In the category of “this just in”–the Supreme Court of Idaho published an opinion today in which it concludes that Idaho law permits a lesbian to complete a second-parent adoption. This warrants at least a short post. I’ve written about second-parent adoptions in the past, (and very recently about NY decision denying a second-parent adoption) but let me do a quick recap:
Second-parent adoptions are of particular importance to lesbian families. If a lesbian couple decides to raise kids, one way to do that is for one woman to give birth to the child. By virtue of giving birth, she will be deemed a legal parent of the child. Continue reading
I’m in the midst of trying to develop a theory of parenthood that solves my “only one parent at birth” problem. (Check out yesterday’s post if this makes no sense to you.) But I need to interrupt myself to talk about this story from today’s NYT. It’s not totally off-point because it concerns the marital presumption of legal parenthood, which has been a topic of conversation in the comments recently.
So here are the basic facts of the NY case. A lesbian couple (Amalia C and Melissa M) decided they wanted to have a child. Melissa gave birth to a child. Amalia sought to complete a second-parent adoption–a process that would make her the child’s second parent without disturbing Melissa’s rights. This is a well-recognized process in NY.
But, according to the judge considering the adoption, there was a problem: The two women had gotten married in 2011 and NY recognized this marriage. Continue reading
This post grows out of an exchange in the comments on an earlier post. Ki Sarita (not sure about how I should capitalize that) and I have been having an exchange about whether I (or perhaps more narrowly, my opinions?) are anti-male. In fairness, I think Ki Sarita’s views here are based on far more than that one posting as she is a long-time reader/commenter here. But I’m going to focus on that post (which is about a case involving a doctrine called “de facto parentage”) in order to make a few points. I realize they may not address the full scope of Ki Sarita’s argument but I want to make what is perhaps a subsidiary point. I’m also going to have to cover some background before getting to my point, so some of you may wish to skim ahead.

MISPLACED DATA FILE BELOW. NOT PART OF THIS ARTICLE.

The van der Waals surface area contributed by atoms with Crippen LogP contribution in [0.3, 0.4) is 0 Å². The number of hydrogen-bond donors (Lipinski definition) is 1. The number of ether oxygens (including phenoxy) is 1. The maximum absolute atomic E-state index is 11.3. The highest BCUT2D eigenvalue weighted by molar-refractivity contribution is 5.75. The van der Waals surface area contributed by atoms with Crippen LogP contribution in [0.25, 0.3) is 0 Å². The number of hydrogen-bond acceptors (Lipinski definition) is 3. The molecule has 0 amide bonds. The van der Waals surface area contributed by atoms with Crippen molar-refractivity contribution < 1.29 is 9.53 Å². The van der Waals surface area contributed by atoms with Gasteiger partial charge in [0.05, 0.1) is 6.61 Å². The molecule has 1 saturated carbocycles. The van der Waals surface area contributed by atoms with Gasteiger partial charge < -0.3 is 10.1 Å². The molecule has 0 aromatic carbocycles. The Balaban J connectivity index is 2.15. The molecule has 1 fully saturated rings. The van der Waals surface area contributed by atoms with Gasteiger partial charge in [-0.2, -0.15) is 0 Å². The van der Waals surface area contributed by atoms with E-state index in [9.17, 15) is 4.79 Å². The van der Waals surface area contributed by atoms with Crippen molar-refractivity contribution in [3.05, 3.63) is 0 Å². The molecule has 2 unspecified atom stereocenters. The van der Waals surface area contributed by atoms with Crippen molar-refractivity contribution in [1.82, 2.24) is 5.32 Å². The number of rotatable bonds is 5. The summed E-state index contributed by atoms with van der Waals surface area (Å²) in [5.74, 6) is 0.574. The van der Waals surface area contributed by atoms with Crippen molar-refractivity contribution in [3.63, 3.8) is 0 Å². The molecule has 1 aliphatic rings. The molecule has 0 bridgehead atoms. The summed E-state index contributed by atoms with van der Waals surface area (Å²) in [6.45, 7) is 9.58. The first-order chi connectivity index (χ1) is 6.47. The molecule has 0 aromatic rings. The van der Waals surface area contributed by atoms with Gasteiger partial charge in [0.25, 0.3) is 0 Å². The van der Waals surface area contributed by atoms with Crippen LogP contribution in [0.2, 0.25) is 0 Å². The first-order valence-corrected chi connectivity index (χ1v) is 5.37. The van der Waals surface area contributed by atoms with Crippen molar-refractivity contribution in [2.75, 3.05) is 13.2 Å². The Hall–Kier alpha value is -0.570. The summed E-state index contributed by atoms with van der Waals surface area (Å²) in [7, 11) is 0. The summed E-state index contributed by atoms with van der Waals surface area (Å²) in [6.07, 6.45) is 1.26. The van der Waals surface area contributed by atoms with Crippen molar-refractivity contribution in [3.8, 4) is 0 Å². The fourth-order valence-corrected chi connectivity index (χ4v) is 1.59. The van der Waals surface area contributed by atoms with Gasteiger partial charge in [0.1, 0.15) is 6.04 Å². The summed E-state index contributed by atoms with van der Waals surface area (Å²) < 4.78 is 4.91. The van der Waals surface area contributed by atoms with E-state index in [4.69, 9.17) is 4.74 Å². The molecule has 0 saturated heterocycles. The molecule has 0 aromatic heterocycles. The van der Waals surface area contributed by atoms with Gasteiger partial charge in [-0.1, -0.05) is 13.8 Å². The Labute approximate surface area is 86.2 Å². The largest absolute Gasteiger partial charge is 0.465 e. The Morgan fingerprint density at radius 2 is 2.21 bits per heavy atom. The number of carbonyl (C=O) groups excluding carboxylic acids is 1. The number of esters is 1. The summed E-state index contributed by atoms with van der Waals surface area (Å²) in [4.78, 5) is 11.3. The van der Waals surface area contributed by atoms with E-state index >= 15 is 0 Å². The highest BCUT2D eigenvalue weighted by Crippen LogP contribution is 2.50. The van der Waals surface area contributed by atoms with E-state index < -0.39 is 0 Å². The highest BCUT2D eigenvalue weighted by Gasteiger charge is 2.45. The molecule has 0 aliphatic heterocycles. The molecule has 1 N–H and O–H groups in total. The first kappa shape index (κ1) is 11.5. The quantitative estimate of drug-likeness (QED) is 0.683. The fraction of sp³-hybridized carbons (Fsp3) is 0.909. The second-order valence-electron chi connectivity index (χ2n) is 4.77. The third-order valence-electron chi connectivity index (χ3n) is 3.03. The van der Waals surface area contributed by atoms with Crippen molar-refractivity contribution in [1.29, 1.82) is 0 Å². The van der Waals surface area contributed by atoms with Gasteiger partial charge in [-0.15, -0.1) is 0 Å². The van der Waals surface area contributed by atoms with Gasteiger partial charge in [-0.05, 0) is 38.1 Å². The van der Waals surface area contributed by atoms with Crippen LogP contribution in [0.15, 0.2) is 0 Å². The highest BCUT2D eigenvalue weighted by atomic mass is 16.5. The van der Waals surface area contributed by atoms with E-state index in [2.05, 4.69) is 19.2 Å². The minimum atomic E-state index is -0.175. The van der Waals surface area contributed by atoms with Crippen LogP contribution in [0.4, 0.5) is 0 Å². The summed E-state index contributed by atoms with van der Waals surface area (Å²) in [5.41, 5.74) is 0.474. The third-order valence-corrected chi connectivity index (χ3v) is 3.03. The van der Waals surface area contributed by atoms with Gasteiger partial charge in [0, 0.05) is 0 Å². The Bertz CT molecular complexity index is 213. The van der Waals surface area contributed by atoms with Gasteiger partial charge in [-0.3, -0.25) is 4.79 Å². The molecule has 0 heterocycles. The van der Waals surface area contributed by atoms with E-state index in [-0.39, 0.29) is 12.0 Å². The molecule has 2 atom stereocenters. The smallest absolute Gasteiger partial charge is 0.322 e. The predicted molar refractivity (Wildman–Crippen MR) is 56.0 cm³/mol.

The idea in de facto parentage is that the law should recognize and protect existing psychological/social parent/child relationships. De facto parentage is probably most important where a legal parent co-parents with someone who, for whatever reasons, doesn’t gain status as a legal parent in any other way. Continue reading
Okay–I’m past most of those milestones, back into the semester, and here I am. Ready (?) to go for a new academic year. So I pick up in a random place, dictated by this mornings paper.
Our local paper (The Seattle Times) has its own slender magazine. This morning it features this story about “the good divorce.” (If you can get to the pictures on-line there are some nice ones.)I know that there are all sorts of questions about whether any divorce can be good, but that’s not the direction I want to go here.
Instead, I want to look at the family that is at the heart of the story and use that think about how law interacts with social reality. (I am choosing to say “family” rather than “families” and that, no doubt, could be another point of discussion.) Continue reading
Sorry to be gone so long. This is a stretch of my life that includes a variety of momentous events (bat mitzvah of daughter, son going off to college, daughter starting high school–and all in three weeks) as well as those that are ordinary in the academic life (starting fall classes) and it is just wildly busy.
Anyway, there’s an article in today’s NYT about the use of DNA testing in India. Though it’s not perfect, it’s certainly worth a read and it provides some food for thought/discussion.
For the most part, the article looks at how the rise of cheap, easy and accurate DNA testing is playing out in situations where the paternity of married men is questioned. In this context, perhaps the central observation is that if the DNA of the child does not match that of the husband, then the husband knows that his wife has been unfaithful. This knowledge brings with it various ramifications. Notably, it might be grounds for divorce and/or it might be grounds for resisting an order of child support. Continue reading